Elimination of Television" and thought
it was great, especially since it seems
to be one of the first books (if not
the very first book) to argue that it
is TV the medium, not just the message
that is the problem.

Of all the anti-tv books I've read,
my favorites are:

- The Plug-In Drug : Television, Computers,
and Family Life by Marie Winn

- Amusing Ourselves to Death
by Neil Postman

- Bowling Alone by Robert D. Putnam


Posted by: Terry at June 26, 2006 01:12 AM

Teachers here in Japan are civil service and do move every few years from school to school. Also, teachers don't stick with one grade level. My second son's first grade teacher (last year) is the third grade teacher this year. Two years previous she taught fifth grade. My oldest is in fourth grade. His teacher transferred in from another school where he was the fifth and sixth grade teacher. (In some school teachers will carry a class for two grades). Our principal who came last year used to be principal for a junior high in another city.

Teachers are provided assignments through the prefecture's educational bureau (loosely translated). I think that if you are settled, ie bought a home, have a family, they try to keep your commute within a certain distance though don't hold me to that.

I found it odd at first, but there's something to be said about injecting new blood into a school. While I support tenure in the US, I think more needs to be done to support teachers and schools and remember that the focus must be on how best to educate our children.

I'll be honest, my fourth grader who is studying for entrance tests for junior high here, (a downside of being in Japan) handles math problems some of which I never saw until middle school or later, and others that I simply never saw. And many of them I can't answer. (But I was near the top of my class in HS and have an MBA from a top twenty university. My husband who is Japanese liked to say the math on the GMAT was a joke that any elementary school kid could do. I didn't believe him. Now I do.) The US has got its work cut out for it if it wants to catch up in the maths and sciences.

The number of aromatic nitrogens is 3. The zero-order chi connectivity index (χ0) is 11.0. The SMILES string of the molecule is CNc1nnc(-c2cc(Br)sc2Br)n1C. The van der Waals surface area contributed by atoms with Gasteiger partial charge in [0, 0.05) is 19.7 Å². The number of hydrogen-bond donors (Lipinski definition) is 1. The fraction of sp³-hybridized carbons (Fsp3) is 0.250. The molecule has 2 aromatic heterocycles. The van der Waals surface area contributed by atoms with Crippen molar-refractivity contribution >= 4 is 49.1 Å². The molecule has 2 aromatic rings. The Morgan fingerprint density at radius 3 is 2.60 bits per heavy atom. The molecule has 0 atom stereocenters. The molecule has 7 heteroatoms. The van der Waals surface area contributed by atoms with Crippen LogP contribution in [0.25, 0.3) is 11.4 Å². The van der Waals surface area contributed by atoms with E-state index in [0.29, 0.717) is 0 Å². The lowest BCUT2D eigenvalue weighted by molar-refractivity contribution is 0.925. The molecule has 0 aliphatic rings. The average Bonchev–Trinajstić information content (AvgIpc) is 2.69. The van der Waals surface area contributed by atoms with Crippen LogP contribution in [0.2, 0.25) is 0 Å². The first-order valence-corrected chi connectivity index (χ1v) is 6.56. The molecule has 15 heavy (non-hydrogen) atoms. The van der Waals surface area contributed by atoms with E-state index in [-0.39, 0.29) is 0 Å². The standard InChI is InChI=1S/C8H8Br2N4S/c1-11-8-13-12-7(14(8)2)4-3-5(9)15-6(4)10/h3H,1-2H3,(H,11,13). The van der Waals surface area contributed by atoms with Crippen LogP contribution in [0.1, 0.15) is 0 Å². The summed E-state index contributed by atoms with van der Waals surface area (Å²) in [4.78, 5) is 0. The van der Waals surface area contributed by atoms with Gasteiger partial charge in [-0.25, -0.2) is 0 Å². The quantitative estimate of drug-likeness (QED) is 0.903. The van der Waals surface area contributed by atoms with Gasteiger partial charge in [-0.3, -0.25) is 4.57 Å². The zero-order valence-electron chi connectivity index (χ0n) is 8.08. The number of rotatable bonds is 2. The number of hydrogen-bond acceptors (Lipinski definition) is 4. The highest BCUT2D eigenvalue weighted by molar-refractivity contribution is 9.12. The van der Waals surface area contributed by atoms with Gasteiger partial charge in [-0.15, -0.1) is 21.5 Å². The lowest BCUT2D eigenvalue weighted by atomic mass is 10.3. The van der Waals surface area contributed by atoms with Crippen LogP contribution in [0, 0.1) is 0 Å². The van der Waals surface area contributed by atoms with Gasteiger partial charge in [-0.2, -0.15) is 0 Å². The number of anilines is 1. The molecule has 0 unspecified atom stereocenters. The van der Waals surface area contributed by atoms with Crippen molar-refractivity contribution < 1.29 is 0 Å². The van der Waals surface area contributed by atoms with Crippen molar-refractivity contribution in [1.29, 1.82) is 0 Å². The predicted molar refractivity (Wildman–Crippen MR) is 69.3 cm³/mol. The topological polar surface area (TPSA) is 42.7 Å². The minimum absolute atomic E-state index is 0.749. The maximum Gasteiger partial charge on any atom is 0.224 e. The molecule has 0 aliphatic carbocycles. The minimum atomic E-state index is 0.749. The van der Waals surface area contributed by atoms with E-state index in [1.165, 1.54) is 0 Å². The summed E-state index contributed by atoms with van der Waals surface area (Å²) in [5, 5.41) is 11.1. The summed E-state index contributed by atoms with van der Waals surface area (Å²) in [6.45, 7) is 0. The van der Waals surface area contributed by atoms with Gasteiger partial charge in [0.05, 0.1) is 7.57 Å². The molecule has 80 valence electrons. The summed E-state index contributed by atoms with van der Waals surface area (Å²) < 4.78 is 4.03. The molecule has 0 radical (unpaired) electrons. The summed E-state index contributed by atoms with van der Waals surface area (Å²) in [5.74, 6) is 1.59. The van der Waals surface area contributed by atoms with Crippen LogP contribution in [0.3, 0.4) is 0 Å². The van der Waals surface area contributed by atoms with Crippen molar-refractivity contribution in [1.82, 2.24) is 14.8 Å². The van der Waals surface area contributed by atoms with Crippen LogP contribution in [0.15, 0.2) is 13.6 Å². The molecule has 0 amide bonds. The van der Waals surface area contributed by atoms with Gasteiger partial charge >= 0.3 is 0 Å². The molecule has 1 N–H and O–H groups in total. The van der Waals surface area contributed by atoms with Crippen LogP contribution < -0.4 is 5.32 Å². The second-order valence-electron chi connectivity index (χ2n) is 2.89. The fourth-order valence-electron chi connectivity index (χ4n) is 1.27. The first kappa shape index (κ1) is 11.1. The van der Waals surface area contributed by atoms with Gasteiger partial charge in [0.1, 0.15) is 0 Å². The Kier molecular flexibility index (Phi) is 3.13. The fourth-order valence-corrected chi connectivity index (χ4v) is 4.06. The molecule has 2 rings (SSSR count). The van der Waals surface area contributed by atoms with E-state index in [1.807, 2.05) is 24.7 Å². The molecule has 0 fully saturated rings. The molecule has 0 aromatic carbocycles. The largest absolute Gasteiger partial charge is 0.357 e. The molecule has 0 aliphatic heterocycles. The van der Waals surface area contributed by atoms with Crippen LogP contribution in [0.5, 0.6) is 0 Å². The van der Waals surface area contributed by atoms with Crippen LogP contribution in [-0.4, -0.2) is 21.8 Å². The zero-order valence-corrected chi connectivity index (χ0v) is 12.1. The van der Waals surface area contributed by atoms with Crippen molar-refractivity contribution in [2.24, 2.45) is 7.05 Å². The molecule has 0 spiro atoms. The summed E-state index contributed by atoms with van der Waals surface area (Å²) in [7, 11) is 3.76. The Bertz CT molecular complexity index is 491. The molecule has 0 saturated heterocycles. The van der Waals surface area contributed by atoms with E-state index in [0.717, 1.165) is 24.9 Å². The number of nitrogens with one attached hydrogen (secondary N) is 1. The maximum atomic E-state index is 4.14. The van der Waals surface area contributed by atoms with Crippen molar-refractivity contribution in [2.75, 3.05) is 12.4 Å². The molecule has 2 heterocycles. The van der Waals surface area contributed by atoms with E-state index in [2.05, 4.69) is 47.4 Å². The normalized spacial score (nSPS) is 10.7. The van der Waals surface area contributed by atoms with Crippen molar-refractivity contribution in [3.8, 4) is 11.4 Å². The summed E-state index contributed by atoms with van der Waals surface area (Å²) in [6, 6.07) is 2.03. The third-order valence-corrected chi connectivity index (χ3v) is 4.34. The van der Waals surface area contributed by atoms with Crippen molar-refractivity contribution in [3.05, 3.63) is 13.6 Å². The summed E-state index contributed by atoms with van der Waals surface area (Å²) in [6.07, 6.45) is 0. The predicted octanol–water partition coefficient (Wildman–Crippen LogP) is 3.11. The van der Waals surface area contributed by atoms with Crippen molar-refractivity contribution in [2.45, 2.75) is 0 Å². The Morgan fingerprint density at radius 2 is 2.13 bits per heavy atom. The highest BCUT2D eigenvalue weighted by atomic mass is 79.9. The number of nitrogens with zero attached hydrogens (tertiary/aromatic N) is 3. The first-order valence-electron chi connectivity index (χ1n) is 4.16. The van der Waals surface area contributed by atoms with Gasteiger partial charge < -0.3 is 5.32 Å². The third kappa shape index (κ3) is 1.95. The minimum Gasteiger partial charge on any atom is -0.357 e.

Posted by: pat in Tokyo at June 28, 2006 06:05 AM

pat, thanks so much for your perspective. I've been very impressed with some of the work Japan has done in regards to schools. I think that in the early years they are much more pragmatic than we are and much more interested in educating everyone (making public schools work - but partly because they are more homogeneous and do feel like they are in it together). Japan has always been seen as being too rigid and too hierarchical and authoritarian which has caused Japanese students to be too dependent on rote learning, and not creative enough - but I suspect as we screw up our schools further (test test test) and teach children to hate intellectual rigor (and critical thinking), American children will be less able to keep up - it's like a conspiracy to dumb down our kids (through the test test test method) so they can't compete effectively. Someday if we are realy lucky, we might, just might, decide that we can really help everyone in our country become well-educated people, responsible citizens and people that are able to be critical thinkers. Then I think we'd have a real chance to fight the most critical and moral problem we face: global warming.

Posted by: Mary at June 29, 2006 11:37 PM